The takeaway: According to the report, implementing new technology is the leading action businesses are taking to change their models. So, to stay ahead of the competition, CIOs should look to implement new forms of technology into their strategies, especially emerging tech, in ways that they can pair these technologies to build on and accelerate one another for exponential gain.

Amazon News

A few things caught the eyes of our DevOps team:

  • Amazon announced Bring Your Own IP for Amazon Virtual Private Cloud, a preview. The news is that Amazon VPC now allows you to use your own publicly-routable IP addresses with AWS resources such as EC2 instances, Network Load Balancers, and NAT Gateways. After you bring your IPs to AWS, AWS will advertise your public IP addresses on the Internet. You will continue to have access to Amazon IP addresses and can choose to use your own IP addresses, Amazon’s IP addresses, or both with your AWS resources.

    This new feature is helpful when migrating applications to AWS that rely on IP address reputation, such as specific partner apps, or for commercial email services that rely on IP address reputation to allow traffic from your endpoints to reach intended recipients.

  • Our DevOps consulting team also enjoyed this Jenkins blog about Abhishek Gautam’s prjoect: Pipeline as YAML: Alpha release. This project aims to develop a pull request Job Plugin, allowing users to configure job type using YAML file placed in root directory of the Git repository being the subject of the pull request. The plugin should interact with various platforms like Bitbucket, Github, Gitlab, etc whenever a pull request is created or updated.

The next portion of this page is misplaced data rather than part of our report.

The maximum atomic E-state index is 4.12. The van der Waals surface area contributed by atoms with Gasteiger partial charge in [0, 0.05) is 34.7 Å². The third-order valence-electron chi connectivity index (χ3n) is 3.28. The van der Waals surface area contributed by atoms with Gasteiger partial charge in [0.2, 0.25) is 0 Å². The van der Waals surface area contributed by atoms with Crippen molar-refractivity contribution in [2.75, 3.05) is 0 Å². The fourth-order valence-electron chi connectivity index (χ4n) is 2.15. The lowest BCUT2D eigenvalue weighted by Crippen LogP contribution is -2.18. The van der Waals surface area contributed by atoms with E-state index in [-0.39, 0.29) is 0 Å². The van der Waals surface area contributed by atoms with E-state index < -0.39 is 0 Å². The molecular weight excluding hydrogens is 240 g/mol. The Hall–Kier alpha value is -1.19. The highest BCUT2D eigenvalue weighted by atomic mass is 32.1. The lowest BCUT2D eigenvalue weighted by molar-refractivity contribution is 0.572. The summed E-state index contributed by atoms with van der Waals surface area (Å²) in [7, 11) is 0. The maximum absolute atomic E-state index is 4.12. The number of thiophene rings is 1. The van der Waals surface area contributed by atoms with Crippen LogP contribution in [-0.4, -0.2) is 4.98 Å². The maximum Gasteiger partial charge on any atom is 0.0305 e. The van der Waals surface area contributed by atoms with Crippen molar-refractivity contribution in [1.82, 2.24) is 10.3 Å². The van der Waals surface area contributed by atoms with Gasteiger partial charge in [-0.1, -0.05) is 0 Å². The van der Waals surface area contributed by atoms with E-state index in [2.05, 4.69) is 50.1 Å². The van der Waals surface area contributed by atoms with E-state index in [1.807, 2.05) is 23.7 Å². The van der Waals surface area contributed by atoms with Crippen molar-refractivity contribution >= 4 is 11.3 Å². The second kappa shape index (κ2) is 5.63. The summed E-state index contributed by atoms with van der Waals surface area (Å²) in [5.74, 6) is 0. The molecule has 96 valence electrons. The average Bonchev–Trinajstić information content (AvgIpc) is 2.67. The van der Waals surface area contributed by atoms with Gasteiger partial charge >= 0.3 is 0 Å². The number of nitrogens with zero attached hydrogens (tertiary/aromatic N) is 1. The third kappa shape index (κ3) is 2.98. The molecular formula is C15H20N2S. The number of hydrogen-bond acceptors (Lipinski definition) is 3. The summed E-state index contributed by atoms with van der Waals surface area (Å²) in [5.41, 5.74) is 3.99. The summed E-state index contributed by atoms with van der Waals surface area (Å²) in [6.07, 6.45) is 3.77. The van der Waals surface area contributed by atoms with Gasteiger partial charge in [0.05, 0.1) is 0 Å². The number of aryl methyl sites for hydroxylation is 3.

The plugin detects the presence of certain types of reports at conventional locations, and publishes them automatically. If the reports are not present at their respective conventional location, the location of the report can be configured in the YAML file. This simplifies the pull request build process, with build reports automatically published to Github, Bitbucket, etc, and status updates sent to git servers automatically.

  • Last, our DevOps team liked this YouTube video from HashiCorp co-founder and CTO Armon Dadgar who gives a brief, whiteboard overview of a typical four-stage Terraform adoption journey.

DevOps Adoption Series

After a brief hiatus, the AWS consulting team continues its DevOps blog series on DevOps adoption, which started with a discussion of what motivates organizations to begin an IT modernization project. We last featured AWS Cloud Migration Strategy: Replatform vs Refactor. Subscribe to our DevOps blog to make sure you get the whole series.